What Was Andrew Carnegie’s Workplace Like?



According to several reports, Andrew Carnegie abused his employees, exposing them to gruelling hours, an unsafe workplace, and little compensation. Many of the workers in his steel mills worked for 12 hours a day, seven days a week, and were fired when they were no longer physically capable of meeting the workplace’s demands.

Steel manufacture was how Andrew Carnegie made his fortune. He was the first manufacturer to have complete control over the creation of his product, from raw materials to refinement technique. As a result, he was able to construct a huge number of industries and provide jobs to individuals who were eager to work. Laborers who worked for Carnegie Steel, on the other hand, generally earned little wages and struggled to maintain a fair quality of living. These workers also put in long hours in hazardous factory conditions, which resulted in a high rate of injury.

Working conditions in Carnegie’s mills were so hazardous that steelwork accidents claimed the lives of 20% of men in Pittsburgh during the 1880s. When there were casualties, Carnegie came across as callous. When a machine burst, killing several of his employees, he was more concerned about the loss of production than about the lives lost. Despite these difficult working conditions, his staff were forced to take a 30% salary cut in 1892.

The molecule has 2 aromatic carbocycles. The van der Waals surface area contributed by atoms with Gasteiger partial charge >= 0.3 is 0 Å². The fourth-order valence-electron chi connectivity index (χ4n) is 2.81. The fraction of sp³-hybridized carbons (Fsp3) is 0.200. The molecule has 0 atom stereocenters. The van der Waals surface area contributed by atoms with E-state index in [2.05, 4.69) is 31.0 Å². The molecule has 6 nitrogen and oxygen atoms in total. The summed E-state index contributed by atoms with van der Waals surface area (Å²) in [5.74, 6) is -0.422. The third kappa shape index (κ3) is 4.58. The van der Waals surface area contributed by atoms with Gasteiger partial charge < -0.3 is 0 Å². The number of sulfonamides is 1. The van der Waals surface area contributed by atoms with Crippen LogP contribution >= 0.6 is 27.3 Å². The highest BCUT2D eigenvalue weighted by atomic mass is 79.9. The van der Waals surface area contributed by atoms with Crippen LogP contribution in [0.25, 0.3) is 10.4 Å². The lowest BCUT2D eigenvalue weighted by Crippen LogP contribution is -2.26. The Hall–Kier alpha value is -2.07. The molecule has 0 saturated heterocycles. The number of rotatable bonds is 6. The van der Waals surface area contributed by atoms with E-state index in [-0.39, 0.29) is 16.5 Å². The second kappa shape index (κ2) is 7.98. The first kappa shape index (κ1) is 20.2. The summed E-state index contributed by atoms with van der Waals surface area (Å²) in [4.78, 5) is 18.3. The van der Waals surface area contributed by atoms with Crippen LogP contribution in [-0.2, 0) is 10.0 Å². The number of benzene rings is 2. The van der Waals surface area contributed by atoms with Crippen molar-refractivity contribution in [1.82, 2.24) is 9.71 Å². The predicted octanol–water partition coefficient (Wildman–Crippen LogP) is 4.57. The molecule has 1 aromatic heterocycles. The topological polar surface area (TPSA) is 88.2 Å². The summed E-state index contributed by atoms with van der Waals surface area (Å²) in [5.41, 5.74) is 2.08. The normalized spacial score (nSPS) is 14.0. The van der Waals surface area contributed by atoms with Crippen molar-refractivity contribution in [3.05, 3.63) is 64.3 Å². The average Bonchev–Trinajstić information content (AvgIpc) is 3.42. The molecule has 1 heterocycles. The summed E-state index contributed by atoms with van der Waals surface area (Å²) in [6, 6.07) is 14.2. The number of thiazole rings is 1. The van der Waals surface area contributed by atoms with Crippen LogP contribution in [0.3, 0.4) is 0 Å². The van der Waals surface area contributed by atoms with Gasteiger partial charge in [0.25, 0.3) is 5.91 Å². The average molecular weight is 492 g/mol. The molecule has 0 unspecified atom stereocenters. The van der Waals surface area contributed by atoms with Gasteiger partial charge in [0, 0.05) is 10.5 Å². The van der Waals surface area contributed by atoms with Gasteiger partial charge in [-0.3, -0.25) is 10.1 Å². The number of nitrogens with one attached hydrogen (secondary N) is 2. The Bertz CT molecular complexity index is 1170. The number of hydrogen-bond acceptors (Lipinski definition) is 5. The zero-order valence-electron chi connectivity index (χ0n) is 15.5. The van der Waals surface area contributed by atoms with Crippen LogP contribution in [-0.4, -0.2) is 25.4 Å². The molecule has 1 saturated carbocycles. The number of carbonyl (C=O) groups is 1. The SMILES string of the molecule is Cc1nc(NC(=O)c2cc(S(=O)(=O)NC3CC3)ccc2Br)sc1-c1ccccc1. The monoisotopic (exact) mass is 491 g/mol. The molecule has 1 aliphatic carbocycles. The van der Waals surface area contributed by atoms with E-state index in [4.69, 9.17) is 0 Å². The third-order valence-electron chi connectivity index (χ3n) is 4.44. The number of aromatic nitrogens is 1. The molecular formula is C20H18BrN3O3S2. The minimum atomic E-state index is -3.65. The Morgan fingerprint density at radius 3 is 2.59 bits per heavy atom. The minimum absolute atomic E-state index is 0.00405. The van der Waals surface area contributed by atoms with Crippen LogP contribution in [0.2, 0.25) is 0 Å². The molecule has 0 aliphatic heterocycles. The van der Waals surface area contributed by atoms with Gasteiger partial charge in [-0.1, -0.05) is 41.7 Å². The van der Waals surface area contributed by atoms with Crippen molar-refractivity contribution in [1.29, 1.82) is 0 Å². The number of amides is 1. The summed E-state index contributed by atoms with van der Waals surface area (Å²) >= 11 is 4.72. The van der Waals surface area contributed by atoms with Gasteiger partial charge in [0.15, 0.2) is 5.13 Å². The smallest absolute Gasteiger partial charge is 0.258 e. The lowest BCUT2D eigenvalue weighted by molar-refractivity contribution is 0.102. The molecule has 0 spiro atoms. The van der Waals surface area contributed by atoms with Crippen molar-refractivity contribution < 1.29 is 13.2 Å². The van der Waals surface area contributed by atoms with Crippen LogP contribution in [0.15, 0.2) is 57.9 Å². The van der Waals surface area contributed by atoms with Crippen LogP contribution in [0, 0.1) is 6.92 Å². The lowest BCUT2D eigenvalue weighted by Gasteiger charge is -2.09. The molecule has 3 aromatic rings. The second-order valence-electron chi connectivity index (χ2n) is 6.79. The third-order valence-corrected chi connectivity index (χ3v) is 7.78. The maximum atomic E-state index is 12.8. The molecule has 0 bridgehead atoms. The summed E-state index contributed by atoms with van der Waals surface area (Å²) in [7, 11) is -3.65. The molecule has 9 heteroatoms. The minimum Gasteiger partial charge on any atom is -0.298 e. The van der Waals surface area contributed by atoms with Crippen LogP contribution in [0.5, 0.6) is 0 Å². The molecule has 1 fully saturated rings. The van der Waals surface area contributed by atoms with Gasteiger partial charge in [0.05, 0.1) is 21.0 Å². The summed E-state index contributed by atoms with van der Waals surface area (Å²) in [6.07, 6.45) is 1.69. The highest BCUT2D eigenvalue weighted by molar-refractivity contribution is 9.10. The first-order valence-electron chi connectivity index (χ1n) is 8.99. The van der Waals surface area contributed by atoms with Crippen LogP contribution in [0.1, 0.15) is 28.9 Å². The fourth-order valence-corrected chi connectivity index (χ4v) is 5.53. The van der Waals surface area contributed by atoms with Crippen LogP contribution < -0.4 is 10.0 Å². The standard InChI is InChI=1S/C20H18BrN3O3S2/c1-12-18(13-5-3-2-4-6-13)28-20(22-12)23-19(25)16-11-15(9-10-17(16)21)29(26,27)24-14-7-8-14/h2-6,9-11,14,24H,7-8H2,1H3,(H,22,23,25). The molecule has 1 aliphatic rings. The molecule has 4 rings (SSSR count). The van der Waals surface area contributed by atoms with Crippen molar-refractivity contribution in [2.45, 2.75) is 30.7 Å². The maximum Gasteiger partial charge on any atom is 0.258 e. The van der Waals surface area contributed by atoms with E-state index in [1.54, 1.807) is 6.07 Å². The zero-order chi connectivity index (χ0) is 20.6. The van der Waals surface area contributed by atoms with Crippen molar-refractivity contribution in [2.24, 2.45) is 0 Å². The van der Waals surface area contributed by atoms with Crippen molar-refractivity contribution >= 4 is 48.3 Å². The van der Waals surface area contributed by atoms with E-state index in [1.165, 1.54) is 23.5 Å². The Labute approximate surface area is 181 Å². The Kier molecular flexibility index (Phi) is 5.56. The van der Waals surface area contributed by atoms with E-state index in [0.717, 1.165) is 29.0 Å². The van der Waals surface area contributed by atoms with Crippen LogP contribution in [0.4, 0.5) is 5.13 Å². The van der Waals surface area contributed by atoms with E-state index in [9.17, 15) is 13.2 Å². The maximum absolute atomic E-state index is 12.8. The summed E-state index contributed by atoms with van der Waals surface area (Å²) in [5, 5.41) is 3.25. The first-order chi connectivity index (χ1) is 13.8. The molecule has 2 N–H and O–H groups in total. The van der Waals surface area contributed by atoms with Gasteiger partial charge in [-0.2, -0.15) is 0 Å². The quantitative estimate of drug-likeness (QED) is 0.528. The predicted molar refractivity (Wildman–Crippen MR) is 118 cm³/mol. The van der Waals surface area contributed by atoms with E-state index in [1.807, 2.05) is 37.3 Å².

Many Carnegie employees worked 12 hours per day, seven days a week. Despite this, Carnegie would pressure them to work greater hours while lowering their pay. Those who were unable to meet the job’s physical requirements had their jobs terminated.

The Homestead Strike erupted as a result of these working conditions, with many strikers expressing their dissatisfaction with the working conditions and low pay in Carnegie’s steel factories. This bloody strike resulted in a dozen deaths and aided Carnegie and other corporate magnates in maintaining control over employees by denying them the ability to form unions. Carnegie wanted to resist unions and collective bargaining because he could earn more money by controlling his workers’ wages. Carnegie’s work had a significant impact on the workers’ rights movement.

Carnegie was also a philanthropist, which is a bit perplexing. In addition to being noted for his difficult working conditions and harsh treatment, he established 2,811 libraries throughout his lifetime, donated to numerous humanitarian institutions, and provided organs to 7,689 churches. Overall, Carnegie handed away the majority of his money, which would be worth more than $100 billion today.

Read more: Why Do NFL and NCAA Footballs Have Different Sizes?

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